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Generative AI came onto the scene in 2018 with deepfakes closely followed by Generative Pre-trained Transformers (GPTs) and other Large Language Models (LLMs). In 2022, it gained worldwide attention with text-to-image generators and ChatGPT. At its essence, generative AI is a class of machine learning that can create new content such as text, images, videos, music, and more.

Generative AI can produce original content beyond what it has seen during training. For example, a generative AI model trained on a dataset of cat images can generate new and unique cat images. It can do the same with videos and can create novel designs and artwork.

Generative AI has more applications than producing text, images and videos. It can be employed in data augmentation and to generate synthetic data that supplements limited training datasets in ways that may protect private data. It can facilitate many tasks, such as legal research, technical support, fixing computer bugs and fielding customer service inquiries. There are many bright sides to generative AI in the workplace, such as higher productivity and new job opportunities. However, the full effect of generative AI on labour markets, whether positive or negative, remains to be seen.

International governance of generative AI is taking shape

In April 2023, at the Hiroshima Summit, G7 countries reviewed the opportunities and challenges of generative AI and agreed to promote safety and trust as it develops. They agreed to discuss specific areas concerned by generative AI, including governance, how to safeguard intellectual property rights, copyright, transparency, disinformation and foreign information manipulation, and how to utilise these technologies responsibly. They charged the OECD and other intergovernmental organisations with promoting international co-operation and exploring relevant policy developments.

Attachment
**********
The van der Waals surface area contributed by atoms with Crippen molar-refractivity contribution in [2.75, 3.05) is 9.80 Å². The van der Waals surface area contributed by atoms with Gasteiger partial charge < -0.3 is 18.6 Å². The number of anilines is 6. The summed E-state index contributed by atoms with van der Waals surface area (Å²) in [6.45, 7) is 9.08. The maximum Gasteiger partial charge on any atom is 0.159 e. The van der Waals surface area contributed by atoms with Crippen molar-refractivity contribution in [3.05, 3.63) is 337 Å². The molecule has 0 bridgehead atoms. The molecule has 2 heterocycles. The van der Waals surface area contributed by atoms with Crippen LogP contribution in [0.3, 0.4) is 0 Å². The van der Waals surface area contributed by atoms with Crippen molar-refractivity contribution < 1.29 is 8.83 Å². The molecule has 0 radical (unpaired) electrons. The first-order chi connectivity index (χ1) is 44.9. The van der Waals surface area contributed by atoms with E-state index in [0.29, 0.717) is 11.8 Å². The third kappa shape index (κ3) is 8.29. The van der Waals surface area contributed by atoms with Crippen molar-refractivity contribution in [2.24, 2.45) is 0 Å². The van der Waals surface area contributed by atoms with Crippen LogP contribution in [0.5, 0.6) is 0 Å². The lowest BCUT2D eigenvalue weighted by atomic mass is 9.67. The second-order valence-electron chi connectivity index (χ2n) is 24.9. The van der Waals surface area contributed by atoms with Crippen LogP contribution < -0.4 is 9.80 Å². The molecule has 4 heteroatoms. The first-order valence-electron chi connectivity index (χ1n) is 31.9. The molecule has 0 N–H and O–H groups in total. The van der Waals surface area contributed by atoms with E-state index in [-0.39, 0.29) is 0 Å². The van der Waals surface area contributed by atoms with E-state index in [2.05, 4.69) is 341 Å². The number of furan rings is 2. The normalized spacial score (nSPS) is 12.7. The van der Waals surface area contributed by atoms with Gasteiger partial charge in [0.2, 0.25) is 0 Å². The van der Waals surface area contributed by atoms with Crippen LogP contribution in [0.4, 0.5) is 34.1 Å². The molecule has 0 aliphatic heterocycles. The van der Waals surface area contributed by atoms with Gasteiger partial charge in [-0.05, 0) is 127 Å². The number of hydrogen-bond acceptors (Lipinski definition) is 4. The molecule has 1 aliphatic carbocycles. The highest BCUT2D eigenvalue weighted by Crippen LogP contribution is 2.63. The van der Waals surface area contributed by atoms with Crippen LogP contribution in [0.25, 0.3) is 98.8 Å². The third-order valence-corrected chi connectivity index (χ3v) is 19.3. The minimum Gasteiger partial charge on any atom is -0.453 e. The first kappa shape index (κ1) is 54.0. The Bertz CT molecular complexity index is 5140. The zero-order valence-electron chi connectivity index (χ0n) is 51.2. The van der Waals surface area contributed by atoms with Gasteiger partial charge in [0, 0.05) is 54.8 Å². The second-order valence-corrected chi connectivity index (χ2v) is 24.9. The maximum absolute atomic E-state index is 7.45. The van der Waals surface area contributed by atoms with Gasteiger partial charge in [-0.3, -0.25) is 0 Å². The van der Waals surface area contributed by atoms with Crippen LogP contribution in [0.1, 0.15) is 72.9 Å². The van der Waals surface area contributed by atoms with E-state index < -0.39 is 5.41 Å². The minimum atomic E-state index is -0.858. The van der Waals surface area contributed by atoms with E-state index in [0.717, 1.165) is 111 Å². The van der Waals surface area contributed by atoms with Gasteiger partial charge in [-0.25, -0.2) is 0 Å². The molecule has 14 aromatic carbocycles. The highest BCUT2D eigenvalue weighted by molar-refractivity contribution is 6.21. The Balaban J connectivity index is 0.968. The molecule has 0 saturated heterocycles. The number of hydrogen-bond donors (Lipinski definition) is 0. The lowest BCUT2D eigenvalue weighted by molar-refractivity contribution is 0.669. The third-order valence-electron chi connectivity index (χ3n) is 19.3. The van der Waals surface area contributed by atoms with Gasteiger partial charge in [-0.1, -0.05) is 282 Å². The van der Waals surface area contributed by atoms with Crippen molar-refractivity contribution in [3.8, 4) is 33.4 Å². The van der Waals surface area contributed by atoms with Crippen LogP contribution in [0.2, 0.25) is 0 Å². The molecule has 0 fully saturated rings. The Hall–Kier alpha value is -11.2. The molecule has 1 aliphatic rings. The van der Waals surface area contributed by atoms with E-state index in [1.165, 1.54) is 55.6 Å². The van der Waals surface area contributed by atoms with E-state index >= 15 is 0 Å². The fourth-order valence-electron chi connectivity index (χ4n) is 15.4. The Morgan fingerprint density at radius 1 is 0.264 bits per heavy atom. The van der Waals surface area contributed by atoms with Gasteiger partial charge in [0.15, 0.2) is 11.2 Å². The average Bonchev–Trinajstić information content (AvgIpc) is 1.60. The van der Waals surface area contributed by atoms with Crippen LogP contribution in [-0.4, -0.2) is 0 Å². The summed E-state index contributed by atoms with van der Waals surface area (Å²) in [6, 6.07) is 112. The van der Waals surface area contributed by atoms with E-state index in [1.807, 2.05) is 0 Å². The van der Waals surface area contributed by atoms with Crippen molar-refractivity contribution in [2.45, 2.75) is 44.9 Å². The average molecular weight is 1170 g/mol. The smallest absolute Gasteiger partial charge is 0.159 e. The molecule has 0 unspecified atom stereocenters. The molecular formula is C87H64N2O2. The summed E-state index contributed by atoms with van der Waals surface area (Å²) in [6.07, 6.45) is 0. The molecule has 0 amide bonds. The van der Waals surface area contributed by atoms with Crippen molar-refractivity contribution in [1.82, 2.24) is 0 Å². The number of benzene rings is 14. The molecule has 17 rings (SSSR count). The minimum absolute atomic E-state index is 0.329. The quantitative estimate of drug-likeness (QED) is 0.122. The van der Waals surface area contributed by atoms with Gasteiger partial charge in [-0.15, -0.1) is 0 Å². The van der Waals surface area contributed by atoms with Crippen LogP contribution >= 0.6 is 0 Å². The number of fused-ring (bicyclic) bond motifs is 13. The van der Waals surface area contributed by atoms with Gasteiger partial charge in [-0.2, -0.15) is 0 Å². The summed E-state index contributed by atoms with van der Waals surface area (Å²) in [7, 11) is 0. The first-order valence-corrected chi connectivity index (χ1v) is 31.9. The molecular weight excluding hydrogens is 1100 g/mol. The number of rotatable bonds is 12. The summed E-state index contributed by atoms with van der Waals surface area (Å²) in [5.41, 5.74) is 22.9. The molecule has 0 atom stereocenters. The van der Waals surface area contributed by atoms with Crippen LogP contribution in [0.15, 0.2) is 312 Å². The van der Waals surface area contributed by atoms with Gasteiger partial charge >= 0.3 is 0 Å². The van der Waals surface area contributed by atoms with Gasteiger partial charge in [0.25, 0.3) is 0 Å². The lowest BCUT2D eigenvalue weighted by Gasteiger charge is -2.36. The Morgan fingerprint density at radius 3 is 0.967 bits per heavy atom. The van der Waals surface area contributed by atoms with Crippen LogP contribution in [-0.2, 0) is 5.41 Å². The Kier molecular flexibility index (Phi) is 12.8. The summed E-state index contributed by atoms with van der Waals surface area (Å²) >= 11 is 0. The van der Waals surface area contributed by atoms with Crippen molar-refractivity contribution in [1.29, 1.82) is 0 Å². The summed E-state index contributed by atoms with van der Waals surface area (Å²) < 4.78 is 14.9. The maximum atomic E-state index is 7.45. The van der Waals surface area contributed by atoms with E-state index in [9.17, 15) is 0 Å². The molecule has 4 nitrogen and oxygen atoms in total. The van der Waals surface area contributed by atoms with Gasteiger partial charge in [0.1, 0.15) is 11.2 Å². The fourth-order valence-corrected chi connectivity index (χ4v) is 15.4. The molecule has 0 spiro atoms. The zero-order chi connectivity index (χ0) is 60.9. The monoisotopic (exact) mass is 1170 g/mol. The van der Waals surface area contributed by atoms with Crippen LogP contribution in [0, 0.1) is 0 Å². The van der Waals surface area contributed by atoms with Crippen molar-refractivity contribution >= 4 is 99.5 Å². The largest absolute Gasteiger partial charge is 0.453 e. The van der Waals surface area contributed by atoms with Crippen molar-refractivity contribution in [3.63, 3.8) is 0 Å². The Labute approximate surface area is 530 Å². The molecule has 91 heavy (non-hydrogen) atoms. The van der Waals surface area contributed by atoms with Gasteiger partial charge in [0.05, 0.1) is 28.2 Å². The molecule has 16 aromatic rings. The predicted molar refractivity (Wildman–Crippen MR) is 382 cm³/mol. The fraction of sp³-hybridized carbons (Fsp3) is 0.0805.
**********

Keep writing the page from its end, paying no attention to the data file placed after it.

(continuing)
OECD efforts related to generative AI

The OECD.AI Policy Observatory (OECD.AI) is where countries come together to shape and share policies for trustworthy AI. It tracks national progress in implementing the OECD AI Principles, the first intergovernmental standards for AI.

OECD.AI provides a catalogue of tools for trustworthy AI, works on AI incidents, AI compute capacity and its impact on the environment, potential AI futures and more. All of these have a generative AI dimension. It also tracks regulatory policy developments and sandboxes for specific applications and standards. All of its work on generative AI is accessible on this site.

The OECD began working on generative AI in 2022. In September 2023, it produced a report on generative AI to inform discussions by G7 ministers. The report covers generative AI’s uses, risks and potential future evolutions.

It produced a paper on applying language models that explores their basic building blocks from a technical perspective using the OECD Framework for the Classification of AI Systems. The report also presents policy considerations associated with AI language models through the lens of the OECD AI Principles.

In April 2023, the OECD held two workshops on AI futures and generative AI. They explored the rapidly evolving landscape and technical capabilities of generative AI and how policy makers can seize the positive potential while mitigating the risks and negative consequences.

Future work on generative AI may include developing metrics and tools for trustworthy AI to foster interoperability across governance frameworks.